In Serenade.js you define templates and render them, handing in a controller and a model to the template. Serenade.js then handles getting values from the model and updating them dynamically as the model changes, as well as dispatching events to the controller when they occur. Templates are "logic-less" in that they do not allow the execution of any code, instead they declaratively define what data to bind to and which events to react to and how.


Hello world

The hello world example:

var element = Serenade.view('h1 "Hello World"').render();

As you can see we are rendering a view, which returns a DOM element. We then insert this element into the body.

Let's throw in some data:

var model = { name: "Jonas" };

var element = Serenade.view('h1 "Hello " @name').render(model);

Now the render function takes a regular JavaScript object as its first parameter. We can access this data in the template.

DOM events and controllers

We'll add a controller to receive events:

var controller = { say: function(element, model) { alert("Hello " + } };
var model = { name: "Jonas" };

var element = Serenade.view('button[event:click=say] "Say hello"').render(model, controller)

The controller is the second argument to render. Event bindings are declared in the view, and when the view is rendered, the events are attached to the rendered elements. Since Serenade's render function returns an actual DOM element, as opposed to returning a string, you don't need to do anything else than inserting that element into the DOM for everything to just work.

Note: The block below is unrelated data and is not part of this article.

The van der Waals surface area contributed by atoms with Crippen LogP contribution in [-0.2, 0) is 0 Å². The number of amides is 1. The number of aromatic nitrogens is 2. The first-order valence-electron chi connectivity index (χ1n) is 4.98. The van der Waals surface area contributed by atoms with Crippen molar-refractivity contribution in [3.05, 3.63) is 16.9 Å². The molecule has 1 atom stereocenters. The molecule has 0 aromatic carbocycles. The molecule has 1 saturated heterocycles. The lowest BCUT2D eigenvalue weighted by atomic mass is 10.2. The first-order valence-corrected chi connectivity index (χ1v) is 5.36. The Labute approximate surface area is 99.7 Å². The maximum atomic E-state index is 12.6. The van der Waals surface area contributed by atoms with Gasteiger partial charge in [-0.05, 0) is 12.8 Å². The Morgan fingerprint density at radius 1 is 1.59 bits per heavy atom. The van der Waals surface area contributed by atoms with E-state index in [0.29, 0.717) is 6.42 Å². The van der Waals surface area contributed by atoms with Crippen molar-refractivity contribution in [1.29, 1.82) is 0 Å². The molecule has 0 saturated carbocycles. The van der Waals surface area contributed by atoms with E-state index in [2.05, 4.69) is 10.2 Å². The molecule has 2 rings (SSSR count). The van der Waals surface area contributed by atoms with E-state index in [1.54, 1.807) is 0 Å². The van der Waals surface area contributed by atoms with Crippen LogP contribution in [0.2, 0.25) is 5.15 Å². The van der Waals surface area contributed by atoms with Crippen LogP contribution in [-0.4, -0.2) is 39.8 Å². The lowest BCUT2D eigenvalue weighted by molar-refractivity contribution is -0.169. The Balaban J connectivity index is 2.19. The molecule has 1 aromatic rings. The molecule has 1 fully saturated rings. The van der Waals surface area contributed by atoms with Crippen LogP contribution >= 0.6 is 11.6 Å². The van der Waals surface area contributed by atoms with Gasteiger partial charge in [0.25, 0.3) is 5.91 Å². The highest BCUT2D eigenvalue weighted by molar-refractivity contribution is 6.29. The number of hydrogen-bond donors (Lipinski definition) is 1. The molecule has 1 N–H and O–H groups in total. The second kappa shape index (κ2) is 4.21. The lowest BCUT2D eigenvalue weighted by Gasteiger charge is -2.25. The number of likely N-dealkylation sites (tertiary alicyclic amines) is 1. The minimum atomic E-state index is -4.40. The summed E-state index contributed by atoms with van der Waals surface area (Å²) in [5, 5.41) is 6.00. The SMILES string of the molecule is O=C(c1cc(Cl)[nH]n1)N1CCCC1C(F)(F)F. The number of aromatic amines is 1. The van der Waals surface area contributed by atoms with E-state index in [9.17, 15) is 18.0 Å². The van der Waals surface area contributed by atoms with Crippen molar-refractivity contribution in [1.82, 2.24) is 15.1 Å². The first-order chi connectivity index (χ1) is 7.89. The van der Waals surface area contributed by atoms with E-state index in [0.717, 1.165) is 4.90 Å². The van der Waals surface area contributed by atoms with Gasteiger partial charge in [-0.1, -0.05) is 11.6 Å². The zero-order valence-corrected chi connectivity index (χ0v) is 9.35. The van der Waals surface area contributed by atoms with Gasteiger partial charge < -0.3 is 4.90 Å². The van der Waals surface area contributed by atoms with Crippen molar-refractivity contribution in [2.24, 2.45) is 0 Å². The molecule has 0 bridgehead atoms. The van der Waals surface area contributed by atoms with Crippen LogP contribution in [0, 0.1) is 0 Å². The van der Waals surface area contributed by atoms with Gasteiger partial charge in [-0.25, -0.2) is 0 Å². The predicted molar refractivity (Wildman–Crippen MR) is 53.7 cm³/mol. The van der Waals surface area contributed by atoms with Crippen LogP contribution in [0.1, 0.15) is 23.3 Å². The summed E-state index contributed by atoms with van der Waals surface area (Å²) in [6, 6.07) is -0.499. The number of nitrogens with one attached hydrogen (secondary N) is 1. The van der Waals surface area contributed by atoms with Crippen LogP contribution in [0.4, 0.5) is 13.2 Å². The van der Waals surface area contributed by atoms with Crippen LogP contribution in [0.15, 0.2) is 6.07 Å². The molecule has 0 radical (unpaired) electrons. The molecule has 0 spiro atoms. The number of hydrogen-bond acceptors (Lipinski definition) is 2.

Pure JavaScript

In this example, both model and controller are just regular JavaScript objects. There is no need to inherit from any special base classes. This allows you to use Serenade for quick inline scripts, and even as a template engine.

Serenade derive its power from the fact that it can listen to changes made to model data. Unfortunately JavaScript does not have any facility for listening to changes to arbitrary properties. Learn more about how to keep your templates always up to date under Binding data.

Registering views

We will probably want to save the view so that we can render it multiple times, just give it a name:

Serenade.view('hello_world', 'h1 "Hello World"');

And you can render it later, through the global Serenade.render function:

var element = Serenade.render('hello_world', model, controller);

There are more advanced examples in the examples folder, check out a live demo of those examples running here. There is also an implementation of the todomvc app using Serenade.js.